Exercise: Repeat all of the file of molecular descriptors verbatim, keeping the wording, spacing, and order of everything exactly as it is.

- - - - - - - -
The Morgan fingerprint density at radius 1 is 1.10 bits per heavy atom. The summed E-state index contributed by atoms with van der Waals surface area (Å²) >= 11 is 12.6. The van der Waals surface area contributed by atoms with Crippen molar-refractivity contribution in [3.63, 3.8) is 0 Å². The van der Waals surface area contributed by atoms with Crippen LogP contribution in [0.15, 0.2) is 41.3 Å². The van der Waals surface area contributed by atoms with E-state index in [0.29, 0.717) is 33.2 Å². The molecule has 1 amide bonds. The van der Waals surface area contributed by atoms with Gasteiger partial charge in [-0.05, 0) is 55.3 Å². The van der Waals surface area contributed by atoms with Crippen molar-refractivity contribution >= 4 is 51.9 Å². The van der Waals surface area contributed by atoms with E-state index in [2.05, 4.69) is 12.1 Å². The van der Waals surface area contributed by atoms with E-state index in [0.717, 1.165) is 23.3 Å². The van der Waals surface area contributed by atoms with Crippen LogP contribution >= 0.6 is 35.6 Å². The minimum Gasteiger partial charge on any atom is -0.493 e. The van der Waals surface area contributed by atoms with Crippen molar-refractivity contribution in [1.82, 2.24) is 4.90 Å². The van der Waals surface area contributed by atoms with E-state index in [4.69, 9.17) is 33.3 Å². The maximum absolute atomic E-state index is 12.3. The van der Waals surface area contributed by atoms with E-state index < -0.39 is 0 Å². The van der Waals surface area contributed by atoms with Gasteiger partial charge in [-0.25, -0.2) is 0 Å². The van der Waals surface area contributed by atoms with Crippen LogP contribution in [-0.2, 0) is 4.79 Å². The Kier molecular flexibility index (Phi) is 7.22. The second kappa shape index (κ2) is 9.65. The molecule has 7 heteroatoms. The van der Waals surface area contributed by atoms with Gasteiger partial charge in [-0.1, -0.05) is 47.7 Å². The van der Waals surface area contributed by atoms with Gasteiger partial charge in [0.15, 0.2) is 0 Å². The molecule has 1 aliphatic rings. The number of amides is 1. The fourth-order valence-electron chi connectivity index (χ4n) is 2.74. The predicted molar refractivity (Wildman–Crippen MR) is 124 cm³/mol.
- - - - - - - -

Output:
The Morgan fingerprint density at radius 1 is 1.10 bits per heavy atom. The summed E-state index contributed by atoms with van der Waals surface area (Å²) >= 11 is 12.6. The van der Waals surface area contributed by atoms with Crippen molar-refractivity contribution in [3.63, 3.8) is 0 Å². The van der Waals surface area contributed by atoms with Crippen LogP contribution in [0.15, 0.2) is 41.3 Å². The van der Waals surface area contributed by atoms with E-state index in [0.29, 0.717) is 33.2 Å². The molecule has 1 amide bonds. The van der Waals surface area contributed by atoms with Gasteiger partial charge in [-0.05, 0) is 55.3 Å². The van der Waals surface area contributed by atoms with Crippen molar-refractivity contribution >= 4 is 51.9 Å². The van der Waals surface area contributed by atoms with E-state index in [2.05, 4.69) is 12.1 Å². The van der Waals surface area contributed by atoms with E-state index in [0.717, 1.165) is 23.3 Å². The van der Waals surface area contributed by atoms with Crippen LogP contribution >= 0.6 is 35.6 Å². The minimum Gasteiger partial charge on any atom is -0.493 e. The van der Waals surface area contributed by atoms with Crippen molar-refractivity contribution in [1.82, 2.24) is 4.90 Å². The van der Waals surface area contributed by atoms with E-state index in [4.69, 9.17) is 33.3 Å². The maximum absolute atomic E-state index is 12.3. The van der Waals surface area contributed by atoms with E-state index < -0.39 is 0 Å². The van der Waals surface area contributed by atoms with Gasteiger partial charge in [-0.25, -0.2) is 0 Å². The van der Waals surface area contributed by atoms with Crippen LogP contribution in [-0.2, 0) is 4.79 Å². The Kier molecular flexibility index (Phi) is 7.22. The second kappa shape index (κ2) is 9.65. The molecule has 7 heteroatoms. The van der Waals surface area contributed by atoms with Gasteiger partial charge in [-0.1, -0.05) is 47.7 Å². The van der Waals surface area contributed by atoms with Gasteiger partial charge in [0.15, 0.2) is 0 Å². The molecule has 1 aliphatic rings. The number of amides is 1. The fourth-order valence-electron chi connectivity index (χ4n) is 2.74. The predicted molar refractivity (Wildman–Crippen MR) is 124 cm³/mol.